Edward Snowden, the former NSA contractor who leaked details of the government's PRISM surveillance program, has been granted temporary asylum in Russia and has left Moscow's Sheremetyevo Airport for the first time in over a month, reports The Wall Street Journal. Snowden's lawyer says that the temporary asylum will last for one year and allow Snowden to live freely in the country and he will be eligible to renew it for further one-year periods if he so chooses. The BBC confirms the news, also citing statements from Snowden's lawyer Anatoly Kucherena. "I already escorted him out of the airport into a taxi," Snowden's lawyer told the WSJ, but declined to say where he was heading.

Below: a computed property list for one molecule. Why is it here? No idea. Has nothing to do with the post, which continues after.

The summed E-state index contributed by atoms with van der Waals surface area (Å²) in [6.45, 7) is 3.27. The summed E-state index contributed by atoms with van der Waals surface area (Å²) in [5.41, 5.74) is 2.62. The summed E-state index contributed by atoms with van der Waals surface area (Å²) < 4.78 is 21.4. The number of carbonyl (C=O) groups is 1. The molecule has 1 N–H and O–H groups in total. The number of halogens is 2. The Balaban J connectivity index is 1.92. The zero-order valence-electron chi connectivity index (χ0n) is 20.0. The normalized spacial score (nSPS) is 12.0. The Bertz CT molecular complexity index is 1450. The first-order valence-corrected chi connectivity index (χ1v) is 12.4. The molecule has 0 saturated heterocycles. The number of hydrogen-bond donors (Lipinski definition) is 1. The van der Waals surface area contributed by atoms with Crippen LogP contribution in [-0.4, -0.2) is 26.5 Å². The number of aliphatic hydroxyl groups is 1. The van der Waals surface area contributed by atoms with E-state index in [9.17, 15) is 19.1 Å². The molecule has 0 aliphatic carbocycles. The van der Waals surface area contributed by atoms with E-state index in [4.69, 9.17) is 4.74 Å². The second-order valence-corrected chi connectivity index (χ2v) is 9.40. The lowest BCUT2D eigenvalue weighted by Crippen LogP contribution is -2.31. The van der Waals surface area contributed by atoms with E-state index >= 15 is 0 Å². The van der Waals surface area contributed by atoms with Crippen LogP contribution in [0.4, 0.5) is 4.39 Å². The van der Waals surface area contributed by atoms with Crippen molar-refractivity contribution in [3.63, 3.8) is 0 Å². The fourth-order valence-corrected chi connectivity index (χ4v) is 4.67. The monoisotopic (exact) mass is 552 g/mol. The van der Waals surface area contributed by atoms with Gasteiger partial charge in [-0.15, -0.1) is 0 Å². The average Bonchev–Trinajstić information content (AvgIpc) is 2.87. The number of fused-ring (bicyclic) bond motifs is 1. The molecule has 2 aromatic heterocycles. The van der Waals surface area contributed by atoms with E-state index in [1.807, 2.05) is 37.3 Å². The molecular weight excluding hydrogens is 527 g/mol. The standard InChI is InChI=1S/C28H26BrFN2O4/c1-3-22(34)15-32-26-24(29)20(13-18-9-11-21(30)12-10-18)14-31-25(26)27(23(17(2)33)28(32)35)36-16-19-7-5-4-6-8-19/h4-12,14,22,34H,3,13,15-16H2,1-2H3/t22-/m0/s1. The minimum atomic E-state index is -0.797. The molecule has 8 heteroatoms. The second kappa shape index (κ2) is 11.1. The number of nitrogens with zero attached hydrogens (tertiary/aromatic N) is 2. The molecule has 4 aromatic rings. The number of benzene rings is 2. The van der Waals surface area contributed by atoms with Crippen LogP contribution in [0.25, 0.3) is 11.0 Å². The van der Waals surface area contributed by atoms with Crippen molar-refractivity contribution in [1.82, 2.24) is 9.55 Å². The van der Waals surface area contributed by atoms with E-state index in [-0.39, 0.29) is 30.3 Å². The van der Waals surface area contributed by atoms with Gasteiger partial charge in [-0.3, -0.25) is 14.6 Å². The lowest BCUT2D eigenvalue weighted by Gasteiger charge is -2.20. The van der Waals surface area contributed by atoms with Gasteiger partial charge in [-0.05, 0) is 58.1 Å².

This comes after weeks of speculation and posturing about Snowden's final destination. The US government has been pressuring Russia to extradite Snowden back to his home country to face prosecution since he revealed his identity in early June. Most recently, the US told Russia that the country wouldn't seek the death penalty in its case against Snowden, but it looks like the Russia has decided to risk angering the US by allowing the whistleblower to walk free.
Update: The US is now on record with a response to Snowden's newfound asylum, with White House spokesman Jay Carney saying the Obama administration is "extremely disappointed" with Russia's decision. The offering of asylum stands to damage an already rocky relationship between the two countries; Carney hinted that the US may call off a summit with Russia that's currently scheduled for September. "We are evaluating the utility of a summit in light of this," he said.